A cruise ship carrying 2,000 passengers was greeted by protesters who threw stones and screamed at the crew as they tried to dock in Reunion Island because they thought the ship was infected with coronavirus.
Police were forced to use tear gas to end the ugly clash after 30 locals from the French Republic, east of Madagascar, gathered as the Sun Princess docked on March 1.
Protesters were concerned people on board could be carrying coronavirus after the ship docked in Thailand in early February.
The disease has infected more than 88,000 people in 60 countries across the globe, killing at least 3,000.
Demonstrators refused to let passengers, who are mostly from Australia and New Zealand, disembark the ship, and threw bottles and rocks at security who tried to usher people past.
They were eventually stopped by heavily armed police, who used tear gas to get protesters under control.
Passengers on the Sun Princess (pictured during a different voyage) were heckled by protesters when they arrived at Reunion Island
French police officers arrest a demonstrator in Le Port on March 1, 2020, as people protest against the arrival of the passengers of the Sun Princess cruise ship
There have been no confirmed - or suspected - cases on board the ship and passengers were furious at the treatment they received, one couple told NZHerald.
Rod Pascoe, 67, and his wife embarked on the seven week trip of a lifetime on January 20, leaving Adelaide a for a round-trip to Singapore, Thailand, the Seychelles, Tanzania, Madagascar, South Africa and Reunion Island.
The cruise cost at least $10,000 per person.
On February 13, the ship was refused entry to Madagascar for the same reason.
The cruiseliner had recently docked in Thailand and authorities were concerned passengers would still be within the 14 day incubation period for the disease.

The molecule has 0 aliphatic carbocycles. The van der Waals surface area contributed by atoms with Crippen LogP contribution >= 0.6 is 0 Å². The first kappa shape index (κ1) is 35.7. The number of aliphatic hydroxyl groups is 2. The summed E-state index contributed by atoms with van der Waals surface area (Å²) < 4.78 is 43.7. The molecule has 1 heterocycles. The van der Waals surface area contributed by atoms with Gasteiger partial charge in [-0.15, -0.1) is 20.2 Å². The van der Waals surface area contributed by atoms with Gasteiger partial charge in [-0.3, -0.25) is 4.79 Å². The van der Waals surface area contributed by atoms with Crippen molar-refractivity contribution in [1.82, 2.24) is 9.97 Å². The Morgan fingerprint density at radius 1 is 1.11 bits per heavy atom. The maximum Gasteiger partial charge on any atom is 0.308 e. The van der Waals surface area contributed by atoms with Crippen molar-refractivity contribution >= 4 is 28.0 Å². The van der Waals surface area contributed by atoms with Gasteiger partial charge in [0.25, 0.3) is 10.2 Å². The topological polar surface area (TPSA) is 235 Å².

Police officers were at the demonstration and were forced to use tear gas on a group of about 30 protesters
Guests on board the ship (pictured on the ship last week) have not been forced to wear masks or taken any precautions regarding coronavirus
More than 30 days has passed since the stopover in Thailand. Passengers believe there was no reason for the reception they received when they arrived in the Pointe des Gallets port on Sunday morning.
About 300 passengers were still able to visit the island because they left through a different exit.
But Mr Pascoe, who is from New Zealand, said everybody on board was rattled by the experience.
'Some passengers were very distressed and others absolutely steaming, fuming when they got back,' Mr Pascoe said.
'People feared for their safety.'
Mr Pascoe said concerns surrounding coronavirus have completely overshadowed the trip.
So far, more than 88,000 people have been infected with the disease across 60 countries.
French police were waiting as the Sun Princess docked in their port because people were ready to protest over fears passengers could introduce coronavirus
Rod Pascoe, 67, and his wife (pictured together) embarked on the seven week trip of a lifetime on January 20, leaving Fremantle in Western Australia for a round-trip to Singapore, Thailand, the Seychelles, Tanzania, Madagascar, South Africa and Reunion Island
The Sun Princess cruise ship arriving in Australia the day before it was set to depart from Western Australia
The death toll soared to 3,000 overnight.
Last month, passengers aboard the Diamond Princess cruise ship were quarantined in Japan following an outbreak on board.
More than 700 people on the ship caught the disease, including seven who have since died.
On Sunday, a 78-year-old man from Western Australia became the first Australian - and seventh passenger - to succumb to coronavirus.
Reunion Island hasn't reported any confirmed cases of the disease among the 900,000 strong population, but concerns are mounting as global authorities warn of a potential pandemic.
Yannis Latchimy, a protester at the demonstration, told local media he simply wanted passengers to undergo thorough testing before mingling with his people.
'Of course we are not against the arrival of tourists, they are necessary for the development of our economy. We just want to be sure that there is no risk of the coronavirus propagating,' he said.
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Protesters threw rocks (pictured) and bottles at security who tried to keep them at bay as passengers disembarked the ship
On board the ship, nobody is sick and there have been no concerns over coronavirus. (Pictured: passengers and staff on board the Sun Princess)
'We don't know if these people are sick, they were not tested. It